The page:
No one doubts that New Hampshire played really well Thursday night, and it could be argued that their effort merited a better fate. However, goaltenders are part of a hockey team, too, and UMD's goaltender was better than UNH's. I would also submit that - at least in some ways - UMD played better team defense. Two of UMD's three goals came off scrambles in front of the net. UMD simply won the battle and got the puck across the goal line. UNH didn't have anything like that happen to them. When the puck got close to Martin, there were no UNH players close enough to score similarly ugly goals.
With all due respect, Coach McCloskey, keep the trap shut next time you get upset about a loss. "No comment" is better than insulting a 33-win team that just won the regular-season and playoff titles in college hockey's toughest league.
Thursday, March 20, 2008
UMD faces New Hampshire at the top of the hour here at the DECC. Crowd is just a shade over 3,000. Not bad at all. Should swell for the final if UMD is in it, and I'm guessing we'll get a few more Wisconsin fans making the trip up.
Micaela Long - Jenn Wakefield - Steph Holmes
Kelly Paton - Courtney Birchard - Sam Faber
Jennifer Hitchcock - Sadie Wright-Ward - Leah Craig
Stefanie Marty - Shannon Sisk - Angela Taylor
Kacey Bellamy - Martine Garland
Maggie Joyce - Nicole Goguen
Julia Marty - Diana Saly
Kayley Herman - Lucy Schoedel
Laura Fridfinnson - Haley Irwin - Emmanuelle Blais
Karine Demeule - Elin Holmlov - Sara O'Toole
Jessica Hawkins - Tawni Mattila - Erin Olson
Jocelyne Larocque - Myriam Trepanier
Heidi Pelttari - Jaime Rasmussen
Tara Gray - Sarah Murray
Kim Martin - Johanna Ellison - Amie Meyer
First period, 15:00 left
UMD's Blais turned the puck over in front of her own net while trying to carry back deep into her zone to get away from a UNH forecheck. While in front of the net, Blais had the puck stolen by Wakefield, who one-timed the puck past UMD's Martin for a 1-0 lead at the 4:00 mark.
Shots are 6-0 New Hampshire as we pass the 5:00 mark.
First period, 10:00 left
UMD tied the game at the 9:01 mark off a scramble in front of Herman. O'Toole and Holmlov brought the puck into the UNH zone, and O'Toole made a great move around the defense in the high slot. Holmlov poked it towards Herman, and O'Toole eventually got it across the goal line for her eighth of the season. Holmlov got the single assist.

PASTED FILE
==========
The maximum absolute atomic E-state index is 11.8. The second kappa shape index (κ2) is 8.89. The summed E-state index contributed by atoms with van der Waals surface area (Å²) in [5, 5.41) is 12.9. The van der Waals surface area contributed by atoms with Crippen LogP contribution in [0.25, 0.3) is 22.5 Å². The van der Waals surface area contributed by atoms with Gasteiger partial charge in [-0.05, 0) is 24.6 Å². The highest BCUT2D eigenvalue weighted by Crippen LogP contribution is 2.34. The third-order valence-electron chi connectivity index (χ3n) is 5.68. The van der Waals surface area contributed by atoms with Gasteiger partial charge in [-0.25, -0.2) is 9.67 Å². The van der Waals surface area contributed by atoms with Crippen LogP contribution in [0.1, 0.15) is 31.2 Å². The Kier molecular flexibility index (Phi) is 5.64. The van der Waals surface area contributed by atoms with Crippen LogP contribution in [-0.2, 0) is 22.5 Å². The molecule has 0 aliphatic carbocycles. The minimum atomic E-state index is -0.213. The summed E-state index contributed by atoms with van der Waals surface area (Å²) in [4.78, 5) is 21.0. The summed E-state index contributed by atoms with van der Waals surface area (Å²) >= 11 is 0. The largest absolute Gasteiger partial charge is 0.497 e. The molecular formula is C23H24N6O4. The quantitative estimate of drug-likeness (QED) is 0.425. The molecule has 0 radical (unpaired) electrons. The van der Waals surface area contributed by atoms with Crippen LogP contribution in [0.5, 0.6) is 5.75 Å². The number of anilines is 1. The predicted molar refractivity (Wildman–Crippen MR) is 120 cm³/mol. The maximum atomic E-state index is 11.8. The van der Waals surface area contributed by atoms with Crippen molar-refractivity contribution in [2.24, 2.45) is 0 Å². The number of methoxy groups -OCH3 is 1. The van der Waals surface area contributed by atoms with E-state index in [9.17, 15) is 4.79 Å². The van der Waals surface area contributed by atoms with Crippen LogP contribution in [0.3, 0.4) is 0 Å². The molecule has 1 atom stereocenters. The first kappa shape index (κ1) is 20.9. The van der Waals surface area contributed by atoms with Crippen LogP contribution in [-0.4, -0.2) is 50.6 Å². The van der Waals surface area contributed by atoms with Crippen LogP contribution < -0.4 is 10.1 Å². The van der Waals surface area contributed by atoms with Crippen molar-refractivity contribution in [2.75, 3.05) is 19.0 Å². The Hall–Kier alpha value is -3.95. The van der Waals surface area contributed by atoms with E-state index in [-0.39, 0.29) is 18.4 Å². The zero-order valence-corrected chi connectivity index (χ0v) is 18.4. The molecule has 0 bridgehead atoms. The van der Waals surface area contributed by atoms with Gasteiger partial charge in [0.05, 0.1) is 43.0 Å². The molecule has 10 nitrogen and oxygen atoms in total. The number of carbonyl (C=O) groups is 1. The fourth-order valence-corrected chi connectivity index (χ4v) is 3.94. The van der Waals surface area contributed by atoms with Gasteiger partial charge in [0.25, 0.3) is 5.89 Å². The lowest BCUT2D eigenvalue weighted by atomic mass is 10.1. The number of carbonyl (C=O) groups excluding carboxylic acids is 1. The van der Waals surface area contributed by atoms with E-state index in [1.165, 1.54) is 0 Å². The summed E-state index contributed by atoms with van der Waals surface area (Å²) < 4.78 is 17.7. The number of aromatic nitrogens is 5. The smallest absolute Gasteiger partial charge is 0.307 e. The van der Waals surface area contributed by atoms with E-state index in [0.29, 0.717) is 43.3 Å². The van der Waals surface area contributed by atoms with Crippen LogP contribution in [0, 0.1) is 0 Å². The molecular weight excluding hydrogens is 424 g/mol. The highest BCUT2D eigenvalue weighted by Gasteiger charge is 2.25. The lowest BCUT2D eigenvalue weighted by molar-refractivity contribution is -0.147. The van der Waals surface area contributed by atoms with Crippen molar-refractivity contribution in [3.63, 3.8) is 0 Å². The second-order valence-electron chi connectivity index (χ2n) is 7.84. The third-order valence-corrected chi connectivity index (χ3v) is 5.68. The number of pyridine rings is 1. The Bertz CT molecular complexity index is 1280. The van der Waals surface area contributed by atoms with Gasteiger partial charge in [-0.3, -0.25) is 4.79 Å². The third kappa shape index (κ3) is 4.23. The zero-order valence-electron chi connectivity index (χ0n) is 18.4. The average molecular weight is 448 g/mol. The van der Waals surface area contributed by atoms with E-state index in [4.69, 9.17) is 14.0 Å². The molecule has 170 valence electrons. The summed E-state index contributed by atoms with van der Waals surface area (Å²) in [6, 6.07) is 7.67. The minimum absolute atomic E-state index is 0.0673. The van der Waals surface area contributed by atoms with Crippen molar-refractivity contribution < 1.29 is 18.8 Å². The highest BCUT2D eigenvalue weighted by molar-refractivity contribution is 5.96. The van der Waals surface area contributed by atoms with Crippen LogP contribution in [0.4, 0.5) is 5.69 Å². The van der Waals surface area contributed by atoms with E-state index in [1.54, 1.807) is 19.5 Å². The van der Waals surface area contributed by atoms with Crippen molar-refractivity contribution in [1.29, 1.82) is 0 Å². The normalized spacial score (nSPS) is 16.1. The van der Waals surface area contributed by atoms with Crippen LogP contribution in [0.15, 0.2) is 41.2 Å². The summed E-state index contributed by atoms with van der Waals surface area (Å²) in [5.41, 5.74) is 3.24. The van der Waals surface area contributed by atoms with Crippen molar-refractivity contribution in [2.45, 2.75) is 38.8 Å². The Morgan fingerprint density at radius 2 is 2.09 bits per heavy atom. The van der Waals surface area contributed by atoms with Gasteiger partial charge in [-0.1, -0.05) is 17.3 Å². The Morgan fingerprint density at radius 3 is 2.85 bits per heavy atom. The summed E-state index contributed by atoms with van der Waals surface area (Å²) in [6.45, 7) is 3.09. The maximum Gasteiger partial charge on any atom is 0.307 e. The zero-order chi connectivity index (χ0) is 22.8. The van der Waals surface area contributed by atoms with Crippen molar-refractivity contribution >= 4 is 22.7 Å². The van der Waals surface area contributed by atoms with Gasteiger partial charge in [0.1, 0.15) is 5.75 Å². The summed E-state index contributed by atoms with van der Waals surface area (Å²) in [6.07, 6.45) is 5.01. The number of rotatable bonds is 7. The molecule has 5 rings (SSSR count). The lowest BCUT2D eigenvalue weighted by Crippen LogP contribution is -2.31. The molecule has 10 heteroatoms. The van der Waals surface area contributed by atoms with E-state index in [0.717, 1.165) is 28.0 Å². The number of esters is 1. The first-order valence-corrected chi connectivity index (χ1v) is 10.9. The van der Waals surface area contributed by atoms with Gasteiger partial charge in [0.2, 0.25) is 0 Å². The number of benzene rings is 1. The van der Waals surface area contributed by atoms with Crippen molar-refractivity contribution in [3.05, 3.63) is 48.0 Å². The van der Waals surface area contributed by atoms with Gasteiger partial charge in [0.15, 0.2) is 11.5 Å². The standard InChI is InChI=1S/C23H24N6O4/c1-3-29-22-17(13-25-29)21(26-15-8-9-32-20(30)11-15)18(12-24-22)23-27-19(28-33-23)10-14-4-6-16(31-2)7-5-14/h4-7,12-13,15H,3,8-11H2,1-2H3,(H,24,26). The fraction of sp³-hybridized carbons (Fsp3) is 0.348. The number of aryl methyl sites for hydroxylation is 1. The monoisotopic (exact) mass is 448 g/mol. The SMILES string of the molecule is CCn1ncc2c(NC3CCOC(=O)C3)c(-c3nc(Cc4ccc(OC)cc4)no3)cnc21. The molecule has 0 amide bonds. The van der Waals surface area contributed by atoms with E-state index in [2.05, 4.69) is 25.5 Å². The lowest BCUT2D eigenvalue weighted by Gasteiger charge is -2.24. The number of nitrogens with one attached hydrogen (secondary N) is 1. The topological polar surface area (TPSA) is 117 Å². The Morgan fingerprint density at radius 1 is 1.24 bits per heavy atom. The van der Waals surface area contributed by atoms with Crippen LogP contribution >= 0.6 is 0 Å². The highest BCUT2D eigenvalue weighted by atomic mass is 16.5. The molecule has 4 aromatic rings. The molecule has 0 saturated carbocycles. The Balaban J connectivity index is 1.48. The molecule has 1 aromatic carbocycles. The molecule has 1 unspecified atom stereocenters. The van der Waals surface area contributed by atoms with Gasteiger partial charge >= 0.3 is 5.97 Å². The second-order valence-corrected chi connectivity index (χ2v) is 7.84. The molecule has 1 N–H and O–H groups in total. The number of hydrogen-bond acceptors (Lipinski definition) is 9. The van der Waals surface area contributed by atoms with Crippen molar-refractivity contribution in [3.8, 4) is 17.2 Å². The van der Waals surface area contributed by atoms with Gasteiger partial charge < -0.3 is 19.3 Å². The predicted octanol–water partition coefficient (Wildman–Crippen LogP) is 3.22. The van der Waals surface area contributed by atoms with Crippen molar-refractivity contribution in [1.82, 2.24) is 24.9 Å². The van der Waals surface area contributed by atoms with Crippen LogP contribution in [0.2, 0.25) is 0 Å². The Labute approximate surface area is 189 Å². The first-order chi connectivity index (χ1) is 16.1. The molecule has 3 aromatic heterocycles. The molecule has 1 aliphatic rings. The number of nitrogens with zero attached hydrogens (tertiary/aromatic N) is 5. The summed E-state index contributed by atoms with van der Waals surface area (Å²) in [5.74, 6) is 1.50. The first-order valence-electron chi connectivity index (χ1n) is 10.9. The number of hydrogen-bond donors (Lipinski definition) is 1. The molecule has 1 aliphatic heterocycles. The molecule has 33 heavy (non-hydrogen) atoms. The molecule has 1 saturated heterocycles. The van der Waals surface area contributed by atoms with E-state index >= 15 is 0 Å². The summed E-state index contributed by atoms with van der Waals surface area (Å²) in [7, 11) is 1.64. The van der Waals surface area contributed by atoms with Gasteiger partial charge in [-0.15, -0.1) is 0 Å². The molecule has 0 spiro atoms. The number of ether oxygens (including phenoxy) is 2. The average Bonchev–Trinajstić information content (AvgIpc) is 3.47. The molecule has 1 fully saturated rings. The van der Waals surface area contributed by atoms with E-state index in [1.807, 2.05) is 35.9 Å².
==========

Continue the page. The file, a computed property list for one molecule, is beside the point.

Shots are now 11-3 New Hampshire, but UMD has been playing much better since they got their first shot just past the 5:00 mark. Should mention that UMD star forward Saara Tuominen is out with a knee injury. UMD is skating just ten forwards in this game.
End of first period
UMD played much better in the second half of the period than they did in the first. There are easily 3,500 people here, marking the largest crowd (by far) UMD has played in front of this season. Perhaps some nerves took control for a bit, but once UMD got their first shot (after UNH had the game's first seven), they played more relaxed and more efficient hockey. It was a good up-and-down period of hockey, with solid chances both ways. UNH probably had the better of the scoring chances overall, but UMD's Martin is showing why she was such an accomplished goaltender in Sweden. 14 saves on 15 shots for the period, and UMD has the lead after one.
The official attendance is 3,161 at the DECC. Short of a sellout, but it sets the stage for hopefully a bigger crowd Saturday if UMD wins.
It's a fun atmosphere, with both teams' bands on hands and plenty of loud, boisterous fans for each team.
13:00 left, 2nd period
Each team had a power play chance early in the period. UNH took a penalty at 2:16, but Pelttari tripping penalty nullified UMD's third power play before it could get anything going. Not much happening either way so far, and UMD is playing much stronger in their own zone, even though UNH has the first three shots of the period.
It's clear why UNH's penalty kill has been so good all season long. They have a ton of speed all over the rink, and they make it very difficult for the power play to get established in the offensive zone.
Still 2-1 UMD. Shots for the game 18-9 UNH.
7:00 left, 2nd period
Honestly, still not much happening. UNH hit a pipe during their second power play, but they didn't have any shots on goal, and it's still 2-1.
Shots haven't changed for some time. Still 18-9 UNH.
You hate to see UMD go into a shell this early in the game, but they really haven't had any quality scoring chances, or anything remotely resembling a quality scoring chance.
Mattila just took a tripping penalty for UMD at 13:09 of the 2nd, so UNH gets their third power play of the period. And before I can finish, Craig bangs home a rebound off a point shot for UNH. They tie the game with a power-play goal.
2-2. Shots 20-9 UNH, and they have all five shots this period.
End of second period
Not a good period for UMD. Outshot 13-0 in the period, and amazingly, this game is only tied after two periods.
Martin was awesome for UMD, and she had to be. If UMD doesn't figure things out on offense, they'll get beat by default.